Oil Pollution Act (OPA)In response to the federally-mandated requirements of OPA 90, specifically the rule which asserts that an owner or operator of a “substantial harm” facility must develop and implement a Facility Response Plan, Phillips 66 Pipeline LLC developed an emergency response manual for maintenance groups and terminals. The emergency response manuals provide a wide range of information, including the following:
- Emergency Response Action Plan (ERAP) Provides a quick reference guide to emergency responder phone numbers, contractor capabilities, an immediate needs checklist, and response times
- Facility Information Includes detailed information about the facility, legal description, types of products handled, qualified individuals, etc.
- Hazard Evaluation Includes spill history, spill planning, distance calculations and vulnerability analysis for downstream receptors
- Oil Spill Response Scenarios Includes scenarios of all sizes and may be used during drills or simply to review procedures
- Plan Implementation Defines each individual role and describes how Phillips 66 Pipeline LLC will work within the Unified Command
- Self Inspections, Drills and Training Outlines steps that will be taken to ensure that each facility is prepared in the event of an emergency
- Appendices Includes attachments like detailed pipeline maps, report requirements, a site-specific health and safety plan, etc.
National Preparedness for Response Program (PREP)
Phillips 66 Pipeline LLC has participated in PREP since its inception, helping develop the voluntary PREP guidelines. We follow PREP to maintain compliance with OPA 90 regulations and to ensure that our personnel are prepared in the event of an emergency.
The primary elements of the drill program are notification drills, tabletop exercises, facility-owned equipment deployment drills, contractor drills, unannounced drills by government agencies, and area-wide drills conducted by agencies. Drills serve to evaluate the thoroughness and effectiveness of the emergency response component of the emergency response plan by testing it under simulated conditions. Drills are conducted with the PREP to maintain maximum effectiveness of the plan.
Phillips 66 Pipeline LLC implemented an emergency preparedness program not because we anticipate emergency situations arising, but because we recognize that even the safest environments can have emergencies thrust upon them. We care for our employees, community and the environment around us and want to minimize the effects of an emergency should one arise. The program provides the framework for preparing our employees and responders to appropriately take action in an emergency situation.
Phillips 66 Pipeline LLC has adopted the National Incident Management System (NIMS) Incident Command System (ICS) for response during emergency situations. By utilizing NIMS ICS and the Unified Command, all parties involved in a response effort will be informed and involved in decision-making. Public agencies have valuable expertise in emergency response situations and Phillips 66 Pipeline LLC personnel are knowledgeable concerning the products that we work with on a day-to-day basis.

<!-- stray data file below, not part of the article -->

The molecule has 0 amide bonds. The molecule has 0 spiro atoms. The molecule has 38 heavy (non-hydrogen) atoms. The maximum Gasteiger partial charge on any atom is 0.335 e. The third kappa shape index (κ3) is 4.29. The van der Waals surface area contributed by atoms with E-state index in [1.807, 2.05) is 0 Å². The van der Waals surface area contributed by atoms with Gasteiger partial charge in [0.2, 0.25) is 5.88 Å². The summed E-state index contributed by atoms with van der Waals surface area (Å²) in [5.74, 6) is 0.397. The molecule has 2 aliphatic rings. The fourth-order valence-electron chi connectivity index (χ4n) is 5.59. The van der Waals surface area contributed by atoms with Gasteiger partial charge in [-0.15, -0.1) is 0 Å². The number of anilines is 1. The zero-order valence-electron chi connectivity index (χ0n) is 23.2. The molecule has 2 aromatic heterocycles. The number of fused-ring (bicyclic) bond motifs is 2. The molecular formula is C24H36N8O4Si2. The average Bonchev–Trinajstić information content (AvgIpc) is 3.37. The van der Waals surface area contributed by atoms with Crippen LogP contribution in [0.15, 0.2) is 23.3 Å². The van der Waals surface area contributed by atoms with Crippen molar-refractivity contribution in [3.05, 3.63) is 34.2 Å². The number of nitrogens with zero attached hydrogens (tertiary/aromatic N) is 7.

Utilizing NIMS ICS will enable all parties to work together efficiently and effectively to address any emergency situations that could occur.
In An Emergency
In the Event of an Emergency:
- Obtain detailed information about the emergency. Refer to the North America Emergency Response Guidebook.
- Call the Phillips 66 Pipeline LLC control center at 1-877-267-2290. Be prepared to provide any information you have gathered at that point. Phillips 66 Pipeline LLC emergency personnel will immediately be deployed to the emergency site.
- Approach the emergency site from an upwind direction and park your vehicle at a safe distance away from the site. A vapor cloud may not be visible, but vapors may be on or near the ground.
- Evacuate people from the danger area to an upwind location. Obtain medical help if needed.
- Keep the danger area secure. Block off roads, railroads and eliminate other ignition sources such as car engines, pilot lights, smoking materials, radios and cell phones.
- Do not attempt to close any valves without direction from Phillips 66 Pipeline LLC.
- Do not attempt to extinguish a highly volatile liquid (HVL) fire– such as ethane, butane, propane or mixtures – on the pipeline unless instructed by a Phillips 66 Pipeline LLC representative. Accumulation of HVL vapors can pose a greater hazard of explosion if re-ignition occurs.
- Perimeter fires can be extinguished. Be careful when containing liquid spills and using techniques like building earthen dams to prevent oil from flowing further, setting up booms or setting up flumes on waterways.
Do not depend on odor alone to determine if a leak exists. Most large-diameter pipelines are not odorized, and the intensity of odor is no indication of the severity of a leak. Be observant of all visual cues and unusual sounds in the area of a pipeline.The following indicate a possible pipeline leak:
- Dead grasses or other vegetation
- Liquid or fire on the ground near a pipeline
- Dirt blowing into the air
- Fire, dense white cloud or fog
- Hissing, gurgling or roaring sounds